I can't see many times where you would need NOT to cache the entire template and just snippets (That said, I can see a few). This would be a neat addon for couch imo.
I want this to work alongside proven Couch Cache mechanism.

The whole point of normal snippets is that people usually write->create->place them manually. Couch embeds snippets and caches them as usual.

Now, create a new template, register it and place some very exhausting code inside the pair of new tags. Visit it once as super-admin and Couch will create the snippets in /snippets/cache directory. These snippets will contain the html-output of the code.

Place the calling self-closing tag anywhere else in website and Couch will treat it just as any embedded snippet, effectively placing it in the resulting html, invalidating as per default routines.

Template with hard-nut codes can be revisited upon your decision, as super-admin, if you sense that the appropriate time has come (new data appeared, changes had been made etc). Does it differ from making changes to a manual snippet? No, because your generated snippets are just the same as normal ones. Couch only made it a way better in management.

P.S. As to use-cases - there are some. Registered and logged users normally have cache disabled by Couch. Registered users may have huge forms to fill with multitude dropdowns. Another bleeding sample is a 'cart' floating on every page in shop, as it effectively requires <cms:no_cache />, etc, etc. Also, any regular cache invalidation can bump the first visitor and hit hard the server, with 5 sec per one heavy request Vs 0.2 sec for embedding the same piece. I can only hope our prays are heard :D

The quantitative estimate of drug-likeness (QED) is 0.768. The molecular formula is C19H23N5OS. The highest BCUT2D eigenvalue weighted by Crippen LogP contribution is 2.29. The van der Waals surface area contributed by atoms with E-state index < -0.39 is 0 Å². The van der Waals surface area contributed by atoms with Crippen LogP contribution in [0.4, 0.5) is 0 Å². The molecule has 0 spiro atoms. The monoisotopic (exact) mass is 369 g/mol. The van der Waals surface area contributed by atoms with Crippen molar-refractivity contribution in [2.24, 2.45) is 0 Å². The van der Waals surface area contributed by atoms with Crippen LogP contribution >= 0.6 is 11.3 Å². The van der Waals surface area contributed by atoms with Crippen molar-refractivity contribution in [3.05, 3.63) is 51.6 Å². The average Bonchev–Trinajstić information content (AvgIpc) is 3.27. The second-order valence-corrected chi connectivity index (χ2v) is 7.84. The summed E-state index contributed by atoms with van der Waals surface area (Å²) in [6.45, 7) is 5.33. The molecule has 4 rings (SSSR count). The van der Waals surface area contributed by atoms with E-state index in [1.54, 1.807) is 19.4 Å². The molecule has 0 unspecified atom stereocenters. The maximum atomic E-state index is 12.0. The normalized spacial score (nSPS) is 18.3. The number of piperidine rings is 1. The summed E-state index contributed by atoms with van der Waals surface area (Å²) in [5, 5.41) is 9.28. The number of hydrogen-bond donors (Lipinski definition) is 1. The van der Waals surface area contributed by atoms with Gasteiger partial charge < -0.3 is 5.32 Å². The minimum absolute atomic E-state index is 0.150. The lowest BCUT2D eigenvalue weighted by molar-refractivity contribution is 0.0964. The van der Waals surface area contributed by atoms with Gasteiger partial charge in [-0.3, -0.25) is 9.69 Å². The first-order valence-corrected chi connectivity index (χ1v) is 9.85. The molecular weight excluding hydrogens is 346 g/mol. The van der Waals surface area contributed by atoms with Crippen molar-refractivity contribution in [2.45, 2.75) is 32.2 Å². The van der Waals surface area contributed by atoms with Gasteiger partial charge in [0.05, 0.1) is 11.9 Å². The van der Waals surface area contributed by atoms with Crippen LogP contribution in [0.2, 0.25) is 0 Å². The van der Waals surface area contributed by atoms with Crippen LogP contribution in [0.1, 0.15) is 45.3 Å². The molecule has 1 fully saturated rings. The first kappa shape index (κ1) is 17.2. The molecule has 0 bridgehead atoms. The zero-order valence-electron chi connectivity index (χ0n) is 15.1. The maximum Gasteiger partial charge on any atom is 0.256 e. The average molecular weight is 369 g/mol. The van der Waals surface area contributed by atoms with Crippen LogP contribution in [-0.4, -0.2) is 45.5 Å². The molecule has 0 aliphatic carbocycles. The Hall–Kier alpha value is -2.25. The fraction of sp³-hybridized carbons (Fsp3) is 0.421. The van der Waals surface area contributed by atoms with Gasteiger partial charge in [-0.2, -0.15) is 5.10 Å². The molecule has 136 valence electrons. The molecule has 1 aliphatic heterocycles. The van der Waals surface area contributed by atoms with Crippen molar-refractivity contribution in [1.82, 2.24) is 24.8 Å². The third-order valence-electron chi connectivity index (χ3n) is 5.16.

This topic came to life again recently, while I am working on a very demanding project. Of course, a high-load website with multiple calculations needs proper caching, apart from somewhat light-weight Couch caching system.

So far, with absence of solution with snippets (as above) there had to be found another way. Let's say we need to show on map points of interests, related to the place. Let's also put some constraints on it - a map has a legend which could look like this:
[restaurants] - 300 restaurants in this area
-- [vegetarian r] - 30
-- [mexican r] - 50
-- [chinese food r] - 150
-- [international cousine r] - 50
-- [other r] - 20

The same goes for
[shopping malls]
[recreational amenities]
[other local businesses]
[public services]

The idea is that each main category shows localities, filtered by both - location and some subcategory. And the problem is that amount of calculations is massive so that a page can be generated in 60 seconds with default tags or 10-15 seconds with optimized settings for <cms:pages> and 5-7 seconds with direct <cms:query> which bypasses default routes and gets data from database directly with sql request.